10 Really Dumb Mistakes That Very Smart Couples Make – A Torah-Based Guide To A Successful Marriage by Rabbi Ben Tzion Shafier
“Even before we were put into This World, Hashem preselected the perfect partner for each of us. Your bashert is perfect for you. Together, you become a complete unit. There’s only one problem…Reality.”
Rabbi Shafier had been a high school ‘rebbi’ for several years when he was asked to give advice to young, inexperienced working men; that advice became the Shmuz, “a cross between…an inspirational seminar and an advanced science class- all focused on a Torah perspective on life.” This advice morphed into marriage counseling- an understanding of relationships and issues, discussions with couples of their successes, failures, and- wait for it- really dumb mistakes.
In a nutshell, here are some simple rules in a relationship:
“Rule 1: Don’t do it. Rule 2: Don’t do it. Rule 3: Don’t do it.”
Don’t assume your beshert, that perfect partner Hashem chose for you before you were even born, is…perfect. “Two partners come from different homes, have different upbringings, and have vastly different natures and dispositions. To find the right match for all the components that must fit requires the wisdom of…well, the wisdom of our Creator.”
Don’t mistake infatuation for love- infatuation is fleeting, love is constant and flourishes. You can be infatuated with a spectacular pair of shoes that seemingly complete an outfit, but you certainly don’t love them when they pinch your feet throughout the simcha. (True story- gorgeous three inch black suede heels at my son’s chuppah, which pinched and tortured through the breaking of the glass, which then were ditched along with the glass shards for a much more comfortable and accommodating basic flat. I rest my case.)
Don’t assume men and women are completely alike, enjoying loving conversations well into the night, organizing household projects with the same goals in mind (cleaning golf clubs at the kitchen sink while your spouse needs to clean dishes at said sink are opposite goals, fyi), offering advice that you assume is most welcome to your spouse who is doing just fine on his/her own… you get the picture. Rabbi Shafier chronicles these differences and many more to help couples navigate their relationship, arriving at the “6th Really Dumb Mistake That Very Smart Couples Make: They try to change their spouse.” When you try to change your spouse, you imply they are “just not good enough.” My inanimate (though still classy) shoes fortunately didn’t have any feelings to hurt when I flung them off; my spouse (also classy if I may say so) certainly is sensitive to my words and feelings. The author urges his readers to look at their reflection in a mirror- very revealing, not ideal, hard to change ourselves and, ultimately, harder to change others.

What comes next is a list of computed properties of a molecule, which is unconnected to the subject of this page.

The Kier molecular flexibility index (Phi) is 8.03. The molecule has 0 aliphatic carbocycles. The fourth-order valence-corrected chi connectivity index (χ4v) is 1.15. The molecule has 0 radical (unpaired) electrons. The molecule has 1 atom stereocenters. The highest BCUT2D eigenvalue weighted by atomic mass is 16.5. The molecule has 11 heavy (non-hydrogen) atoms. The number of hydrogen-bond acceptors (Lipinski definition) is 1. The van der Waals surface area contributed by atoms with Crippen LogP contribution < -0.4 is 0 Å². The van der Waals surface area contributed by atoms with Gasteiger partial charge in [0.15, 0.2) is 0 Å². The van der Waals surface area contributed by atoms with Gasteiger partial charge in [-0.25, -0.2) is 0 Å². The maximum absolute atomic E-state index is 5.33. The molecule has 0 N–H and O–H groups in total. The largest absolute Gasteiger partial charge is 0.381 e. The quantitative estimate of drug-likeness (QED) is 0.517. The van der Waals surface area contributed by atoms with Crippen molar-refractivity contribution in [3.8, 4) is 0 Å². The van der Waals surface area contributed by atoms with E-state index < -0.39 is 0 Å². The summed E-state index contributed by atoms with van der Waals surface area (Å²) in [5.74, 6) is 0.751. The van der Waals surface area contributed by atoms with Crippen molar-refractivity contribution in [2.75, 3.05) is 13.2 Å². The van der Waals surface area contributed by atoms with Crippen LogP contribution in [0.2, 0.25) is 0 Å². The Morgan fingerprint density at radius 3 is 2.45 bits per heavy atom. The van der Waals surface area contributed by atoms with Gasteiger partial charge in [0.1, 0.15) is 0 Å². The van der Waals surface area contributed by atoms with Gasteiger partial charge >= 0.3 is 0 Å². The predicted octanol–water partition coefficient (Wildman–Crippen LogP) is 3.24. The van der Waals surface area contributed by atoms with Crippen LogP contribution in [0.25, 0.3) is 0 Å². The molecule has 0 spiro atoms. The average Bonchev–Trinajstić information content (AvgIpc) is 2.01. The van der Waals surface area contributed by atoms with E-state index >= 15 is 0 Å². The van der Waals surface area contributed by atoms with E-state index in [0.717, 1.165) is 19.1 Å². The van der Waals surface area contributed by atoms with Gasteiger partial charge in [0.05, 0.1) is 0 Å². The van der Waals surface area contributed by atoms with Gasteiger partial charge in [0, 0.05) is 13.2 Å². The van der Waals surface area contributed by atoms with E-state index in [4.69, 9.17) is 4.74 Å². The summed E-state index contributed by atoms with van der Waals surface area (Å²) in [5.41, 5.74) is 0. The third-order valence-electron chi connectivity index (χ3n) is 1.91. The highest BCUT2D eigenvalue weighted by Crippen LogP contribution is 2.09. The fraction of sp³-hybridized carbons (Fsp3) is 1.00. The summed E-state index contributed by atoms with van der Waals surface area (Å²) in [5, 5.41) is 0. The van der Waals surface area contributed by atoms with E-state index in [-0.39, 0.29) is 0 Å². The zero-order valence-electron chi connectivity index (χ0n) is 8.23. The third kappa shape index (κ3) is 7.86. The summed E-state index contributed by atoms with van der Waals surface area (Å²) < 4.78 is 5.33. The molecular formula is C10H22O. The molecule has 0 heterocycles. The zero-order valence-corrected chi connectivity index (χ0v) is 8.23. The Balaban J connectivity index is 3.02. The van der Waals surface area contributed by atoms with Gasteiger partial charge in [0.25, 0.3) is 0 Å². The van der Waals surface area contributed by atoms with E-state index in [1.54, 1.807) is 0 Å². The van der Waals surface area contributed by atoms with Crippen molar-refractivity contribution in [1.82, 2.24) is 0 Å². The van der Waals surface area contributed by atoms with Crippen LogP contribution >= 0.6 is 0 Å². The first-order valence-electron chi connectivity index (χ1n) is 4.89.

There are several more dumb mistakes listed and detailed: “forgetting that love is the glue of marriage, forgetting that you are best friends, criticizing your spouse”; there is the mnemonic N.I.C.E. for communicating effectively (Never in the heat of the moment, I statements only, Compliments first, Effective communication starts soft). For each dumb mistake there is a chapter and a solution, a personal anecdote to illustrate the conflict and resolution, and a sense of optimism that your relationship can be vibrant and loving.
I’m reading this book after many years of marriage and many, many really dumb mistakes- trying to seem extremely cosmopolitan at a fancy restaurant while mistakenly shaking grated cheese rather than sugar into our coffee, thus creating a new challenge for my beshert (to drink or not to drink?) was in the top ten- and I can sympathize with those who are just starting out their relationship. My husband loves to read and navigate with maps, those impossible to refold paper illustrations with roads and rivers pointing in all different directions. I cannot read a map, nor can I refold one, nor can I navigate with one. After many years of dumb map mistakes, we’ve compromised as he navigates while I drive. Rabbi Shafier provides a roadmap for navigating marriage, offering advice and stories on relationships that, fortunately, are bound up in a book with no refolding needed. May he continue to inspire and shmuz and may we all nurture and merit loving relationships.
Randy Rubinstein lives in Sharon, Massachusetts